Refugees are an asset
In the same way that equitable access to COVID-19 vaccinations benefits both refugees and the communities that host them, better access to education and employment for refugees ends up also being universally beneficial, says Ms. Maymann.
“We continue to advocate for refugees’ inclusion and for the government to see that refugees are an asset,” she says. “Refugees bring productivity, they can start businesses that employ locals, pay taxes, and generate income.
“They enrich the culture of the host countries by bringing different practices, foods, and religions. And given the chance, they can contribute to a stronger and more vibrant world.”
For Mr. Ibrahimi, becoming vaccinated was an important step towards greater inclusion and a decent life. “I don’t mind living in Indonesia, the people are very nice,” he says, “I hope one day I can open my own bakery and make Afghan bread popular here, or in another country, if I ever get resettled”.
- To date, more than 40 million COVID-19 vaccine doses have been delivered to Indonesia, through the COVAX mechanism, supported by UNICEF and the World Health Organization. But outside of private schemes and the determined efforts of some local governors, refugees were not included in the national program until recently.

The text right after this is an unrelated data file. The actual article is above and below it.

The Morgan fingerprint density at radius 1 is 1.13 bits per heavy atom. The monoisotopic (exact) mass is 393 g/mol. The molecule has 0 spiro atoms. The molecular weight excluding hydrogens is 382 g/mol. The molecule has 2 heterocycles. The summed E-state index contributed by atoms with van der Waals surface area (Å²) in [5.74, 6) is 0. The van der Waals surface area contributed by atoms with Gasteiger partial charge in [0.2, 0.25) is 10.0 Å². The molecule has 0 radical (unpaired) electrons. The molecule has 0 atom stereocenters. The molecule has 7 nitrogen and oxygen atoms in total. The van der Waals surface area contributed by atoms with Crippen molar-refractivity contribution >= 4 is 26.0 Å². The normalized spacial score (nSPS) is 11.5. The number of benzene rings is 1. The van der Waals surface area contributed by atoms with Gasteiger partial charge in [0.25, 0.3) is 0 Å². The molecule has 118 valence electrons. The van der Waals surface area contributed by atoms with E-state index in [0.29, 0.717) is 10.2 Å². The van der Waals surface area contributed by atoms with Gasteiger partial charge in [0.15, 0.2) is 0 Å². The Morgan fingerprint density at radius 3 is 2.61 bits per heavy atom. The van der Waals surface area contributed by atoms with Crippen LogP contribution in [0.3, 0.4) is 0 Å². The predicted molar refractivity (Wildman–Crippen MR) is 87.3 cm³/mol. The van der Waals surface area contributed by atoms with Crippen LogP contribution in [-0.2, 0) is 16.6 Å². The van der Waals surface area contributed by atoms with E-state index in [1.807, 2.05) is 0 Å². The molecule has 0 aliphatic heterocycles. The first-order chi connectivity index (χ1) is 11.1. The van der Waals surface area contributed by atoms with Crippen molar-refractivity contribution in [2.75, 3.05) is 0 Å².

- The private scheme that enabled Mr. Ibrahimi to be vaccinated, was jointly organized by UNHCR, IOM, and UNICEF and the Resident Coordinator’s Office.
- The decree allows refugees with UNHCR-issued identity documents to access both private sector vaccination schemes and the national COVID-19 vaccination scheme in areas where at least 70% of the population have received a first vaccine dose. That means that refugees in up to six of Indonesia’s 34 provinces are now eligible for the COVID-19 shot.
- To date, UNHCR calculates that more than 4,800 of Indonesia’s population of 13,273 refugees, or about 36%, have received at least one COVID-19 vaccination dose. That falls some way short of the 58% of the general population the Indonesian government says had received at least one vaccination dose as of 31 October.
- UNHCR works closely with the Indonesian Government to ensure the refugees can live in dignity while they are waiting for a more permanent solution. This includes continuing advocacy with local governments for more refugee children to enroll in national schools, providing digital and entrepreneurship training for refugees, and advocating for refugees to have access to health services, including access to COVID-19 vaccines.